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Discussion Starter #1
Timing belt and Water pump problems

I just got off the phone with VW and was told, since I had a turbo I didn't need to be concerned about my timing belt or water pump at 90k, as it needs to be replaced at 160k. Also the trouble with the timing belts and water pumps are with the diesels. I said I had heard different.
From what I have read here, and what I have been told is to,.. DO IT NOW!
I am still under warrenty, could that be reason enough that they dont want to do it.
Suggestions??? Anyone?? Please.

Does anyone else have a turbo that went to 160k or there about, before replacing the belt and pump? Has anyone ever heard of it happening?
I am very concerned as I do a fair bit of driving, and Winter is on its way.
Thanks!
 

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Bourgeoisie
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Do it now.
 

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160K hahaha.

Never heard that number. :p I think your dealership is smokin' crack. :)

That said, you're under warranty till 100K, right? So you COULD wait till then; if it breaks sooner, THEY have to pay for all of it, right? Better make sure they provide you a loaner as well.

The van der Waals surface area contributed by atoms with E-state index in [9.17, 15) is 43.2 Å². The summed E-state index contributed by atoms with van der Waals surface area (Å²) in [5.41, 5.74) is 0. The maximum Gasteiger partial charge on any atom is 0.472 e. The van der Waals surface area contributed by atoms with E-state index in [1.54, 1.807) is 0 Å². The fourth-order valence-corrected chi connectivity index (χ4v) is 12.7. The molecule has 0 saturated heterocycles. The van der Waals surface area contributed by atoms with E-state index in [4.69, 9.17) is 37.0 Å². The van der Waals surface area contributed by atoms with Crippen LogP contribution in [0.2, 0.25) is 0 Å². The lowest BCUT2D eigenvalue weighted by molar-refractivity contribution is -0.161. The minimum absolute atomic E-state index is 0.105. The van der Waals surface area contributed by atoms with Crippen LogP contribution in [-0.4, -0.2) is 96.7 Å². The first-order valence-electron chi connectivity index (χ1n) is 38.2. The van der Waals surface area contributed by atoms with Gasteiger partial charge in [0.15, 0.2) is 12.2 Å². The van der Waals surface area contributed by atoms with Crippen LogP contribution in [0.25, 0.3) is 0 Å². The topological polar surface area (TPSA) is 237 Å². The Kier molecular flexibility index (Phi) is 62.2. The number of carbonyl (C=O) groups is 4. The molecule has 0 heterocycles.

Me, I changed mine at 111K. Everything was fine, but my belt was beginning to show some wear.

Everyone seems to think 60K is the time to do it, and ... really I don't know why, that seems awefully soon; when vw intended 100K. I guess they're not holding out as well, you might want to do some searches to see how often they've failed.

160K is completely outrageous though. It'd be nice, but that just doesn't seem reasonable. Perhaps your dealership thinks it was already replaced at 80K? And they think you're talking about your second waterpump/belt?

Yeah, I wouldn't wait long past 100K... but to me, if it goes before 100K, it's THEIR bill. So you 'could' win a free new head, water pump, and timing belt replacement (with all the proper bits). Kinda like playin' the lottery.

I dunno; I'd wait till 100K, but do it soon thereafter. Or RIGHT BEFORE, y'know, so it doesn't break at 101K and leave you screwed.

noR
 

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a.k.a. porkchopzz4
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890 Posts
I would look for the maintenance schedule in writing for a 2000 1.8T. Because you're at 90K now. If they have it in writing somewhere that the recommended replace interval is 80K and it breaks, they'll deny the warranty claim stating you didn't keep up with the maintenance.

I've heard the "official" for the 2.0L is 105,000 miles.. although I haven't seen it in writing anywhere. But this is something I would check.

Oh, and regardless, DO IT NOW.
 

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160000 KM's is about 100K miles, no?

Anyway, its not the belt that wears, its the poor tensioner. And the poor waterpump. And it will destroy the entire engine when it snaps (it is an interference engine). Yet I still bought a second one...

Anyway, get it changed. Not checked ... changed. Don't wait till it breaks - you will have more headaches than you could imagine.
 

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Well yes, 100k miles is 160k km. But changing the belt at 60k mi (96.5k km) is a smarter choice. Doing it earlier will save a lot of headaches, dollars, and problems. ;)

-Des
 

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Bourgeoisie